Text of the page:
The notice and timing requirements contained in Tennessee’s Mechanics’ and Materialmen’s Liens statute Tenn. Code Ann. § 66-11-101 et seq. can prove fatal to the lien rights of an unwary lien claimant, especially a remote contractor, laborer or supplier. Tennessee’s lien statute imposes different requirements for a party that is not in direct contractual privity with an owner to obtain a lien. In particular, the lien statute requires that a remote contractor provide two types of notices in a particular time frame in order to obtain a mechanics’ lien: (1) Notice of Nonpayment; and (2) Notice of Lien.
Tenn. Code Ann. § 66-11-145 requires that a remote contractor provide a Notice of Nonpayment to the owner and prime contractor as a condition precedent to obtaining a lien. A Notice of Nonpayment stating that the subject account is unpaid must be delivered to the owner and prime contractor within 90 days of the last day of each month within which the remote contractor performed the work, not the date the bill goes out. The Notice of Nonpayment must be specific, too. The Notice should include: (1) name of remote contractor and address; (2) description of work, services and/or materials provided; (3) amount owed date of notice; (4) statement of last date work performed and/or services or materials provided; and (5) description identifying the real property for which lien is claimed.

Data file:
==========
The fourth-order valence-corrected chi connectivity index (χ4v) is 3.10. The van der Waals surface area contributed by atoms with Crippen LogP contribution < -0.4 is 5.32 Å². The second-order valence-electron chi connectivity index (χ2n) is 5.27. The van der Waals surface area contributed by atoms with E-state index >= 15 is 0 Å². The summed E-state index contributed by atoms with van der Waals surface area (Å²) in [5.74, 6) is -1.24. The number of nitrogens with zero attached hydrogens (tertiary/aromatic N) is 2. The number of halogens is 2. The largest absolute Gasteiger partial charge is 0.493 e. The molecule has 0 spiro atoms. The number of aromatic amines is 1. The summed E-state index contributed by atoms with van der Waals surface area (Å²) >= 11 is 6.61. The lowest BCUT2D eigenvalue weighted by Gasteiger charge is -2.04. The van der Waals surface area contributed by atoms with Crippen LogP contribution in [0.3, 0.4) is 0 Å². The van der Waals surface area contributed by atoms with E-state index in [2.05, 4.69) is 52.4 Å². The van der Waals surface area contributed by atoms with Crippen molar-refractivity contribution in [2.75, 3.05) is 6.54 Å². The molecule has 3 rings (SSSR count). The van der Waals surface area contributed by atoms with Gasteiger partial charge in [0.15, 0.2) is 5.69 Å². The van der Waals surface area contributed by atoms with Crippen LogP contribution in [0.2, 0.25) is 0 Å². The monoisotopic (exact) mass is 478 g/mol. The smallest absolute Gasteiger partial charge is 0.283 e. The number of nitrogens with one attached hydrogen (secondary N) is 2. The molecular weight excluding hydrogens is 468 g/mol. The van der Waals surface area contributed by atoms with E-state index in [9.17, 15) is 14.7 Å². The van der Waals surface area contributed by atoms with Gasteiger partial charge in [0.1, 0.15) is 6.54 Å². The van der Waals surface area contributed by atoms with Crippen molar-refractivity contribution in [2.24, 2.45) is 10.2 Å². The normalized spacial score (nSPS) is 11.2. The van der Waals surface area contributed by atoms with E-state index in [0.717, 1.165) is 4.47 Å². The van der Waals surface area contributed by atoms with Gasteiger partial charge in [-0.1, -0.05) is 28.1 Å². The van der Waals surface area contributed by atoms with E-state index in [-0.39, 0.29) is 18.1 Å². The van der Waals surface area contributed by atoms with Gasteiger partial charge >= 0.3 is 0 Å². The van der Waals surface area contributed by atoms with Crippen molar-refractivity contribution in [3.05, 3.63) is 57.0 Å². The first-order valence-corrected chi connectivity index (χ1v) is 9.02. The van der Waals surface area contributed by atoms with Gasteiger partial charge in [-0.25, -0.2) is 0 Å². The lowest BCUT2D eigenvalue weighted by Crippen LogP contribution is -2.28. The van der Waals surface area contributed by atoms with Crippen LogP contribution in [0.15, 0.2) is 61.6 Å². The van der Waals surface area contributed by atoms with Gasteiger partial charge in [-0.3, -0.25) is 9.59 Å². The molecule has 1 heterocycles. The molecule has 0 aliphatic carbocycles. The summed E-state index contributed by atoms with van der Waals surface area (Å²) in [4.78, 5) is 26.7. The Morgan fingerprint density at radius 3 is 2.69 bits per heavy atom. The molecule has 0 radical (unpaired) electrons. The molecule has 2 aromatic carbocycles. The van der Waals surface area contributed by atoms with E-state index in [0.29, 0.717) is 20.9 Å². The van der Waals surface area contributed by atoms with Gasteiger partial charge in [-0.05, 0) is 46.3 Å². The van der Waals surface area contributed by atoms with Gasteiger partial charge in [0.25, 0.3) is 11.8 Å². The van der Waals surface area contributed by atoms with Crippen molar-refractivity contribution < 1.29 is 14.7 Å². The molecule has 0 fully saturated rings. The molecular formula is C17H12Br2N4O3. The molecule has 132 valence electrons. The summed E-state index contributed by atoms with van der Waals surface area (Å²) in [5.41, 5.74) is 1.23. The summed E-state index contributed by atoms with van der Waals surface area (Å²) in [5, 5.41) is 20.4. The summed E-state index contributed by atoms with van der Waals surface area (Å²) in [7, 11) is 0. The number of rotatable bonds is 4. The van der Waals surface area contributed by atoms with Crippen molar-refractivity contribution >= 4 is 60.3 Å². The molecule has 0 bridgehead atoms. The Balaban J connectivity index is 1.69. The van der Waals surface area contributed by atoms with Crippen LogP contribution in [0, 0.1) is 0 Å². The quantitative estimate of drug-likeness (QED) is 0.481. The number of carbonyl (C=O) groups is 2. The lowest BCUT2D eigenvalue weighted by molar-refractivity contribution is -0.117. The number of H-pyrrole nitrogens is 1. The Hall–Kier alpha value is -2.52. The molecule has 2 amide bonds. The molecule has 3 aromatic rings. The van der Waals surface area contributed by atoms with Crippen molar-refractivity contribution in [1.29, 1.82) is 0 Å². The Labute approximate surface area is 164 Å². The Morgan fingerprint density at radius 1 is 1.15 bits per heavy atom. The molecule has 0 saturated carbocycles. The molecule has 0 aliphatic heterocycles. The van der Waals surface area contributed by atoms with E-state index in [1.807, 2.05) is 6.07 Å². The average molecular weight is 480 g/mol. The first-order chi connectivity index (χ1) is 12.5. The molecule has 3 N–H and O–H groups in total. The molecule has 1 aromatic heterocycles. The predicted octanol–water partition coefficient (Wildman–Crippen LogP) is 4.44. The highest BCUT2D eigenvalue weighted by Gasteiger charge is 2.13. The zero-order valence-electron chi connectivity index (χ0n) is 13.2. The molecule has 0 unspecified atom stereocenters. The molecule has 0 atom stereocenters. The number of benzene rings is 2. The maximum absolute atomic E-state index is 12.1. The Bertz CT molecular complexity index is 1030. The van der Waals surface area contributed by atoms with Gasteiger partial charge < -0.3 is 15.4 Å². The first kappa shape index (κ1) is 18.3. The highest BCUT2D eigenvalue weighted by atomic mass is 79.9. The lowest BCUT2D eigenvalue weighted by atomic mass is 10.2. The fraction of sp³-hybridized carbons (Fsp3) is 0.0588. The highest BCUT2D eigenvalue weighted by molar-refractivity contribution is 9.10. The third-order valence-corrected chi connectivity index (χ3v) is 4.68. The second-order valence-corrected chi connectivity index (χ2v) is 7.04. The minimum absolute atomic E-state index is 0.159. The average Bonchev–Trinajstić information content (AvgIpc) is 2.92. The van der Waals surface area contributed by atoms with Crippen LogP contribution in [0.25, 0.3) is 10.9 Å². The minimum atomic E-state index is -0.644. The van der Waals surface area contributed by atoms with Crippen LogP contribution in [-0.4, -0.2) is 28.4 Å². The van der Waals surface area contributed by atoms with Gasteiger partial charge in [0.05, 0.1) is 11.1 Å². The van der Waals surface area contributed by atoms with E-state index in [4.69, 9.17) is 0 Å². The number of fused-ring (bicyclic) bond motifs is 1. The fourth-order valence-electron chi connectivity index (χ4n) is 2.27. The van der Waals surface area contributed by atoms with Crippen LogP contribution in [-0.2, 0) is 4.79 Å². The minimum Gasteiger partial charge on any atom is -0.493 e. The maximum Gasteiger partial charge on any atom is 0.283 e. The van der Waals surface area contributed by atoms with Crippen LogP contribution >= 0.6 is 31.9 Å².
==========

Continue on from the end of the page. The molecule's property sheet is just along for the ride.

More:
Tenn. Code Ann. § 66-11-115 provides that a remote contractor must provide a Notice of Lien, in writing, to the owner and prime contractor within 90 days after completion of the subject project. The Notice of Lien must contain the same information as the Notice of Nonpayment discussed above. Unlike a prime contractor, a remote contractor’s lien lasts only 90 days from the date of service of notice. A remote contractor must file an action to enforce the lien within said 90-day period or the remote contractor loses its lien rights.
Moral of the story: a remote contractor must act quickly to preserve its lien rights. The technical requirements of Tennessee’s Mechanics’ and Materialmen’s Liens statute are strictly enforced, so it is imperative that remote contractors are diligent in adhering to the notice requirements and statutory deadlines. Remember, timing is everything.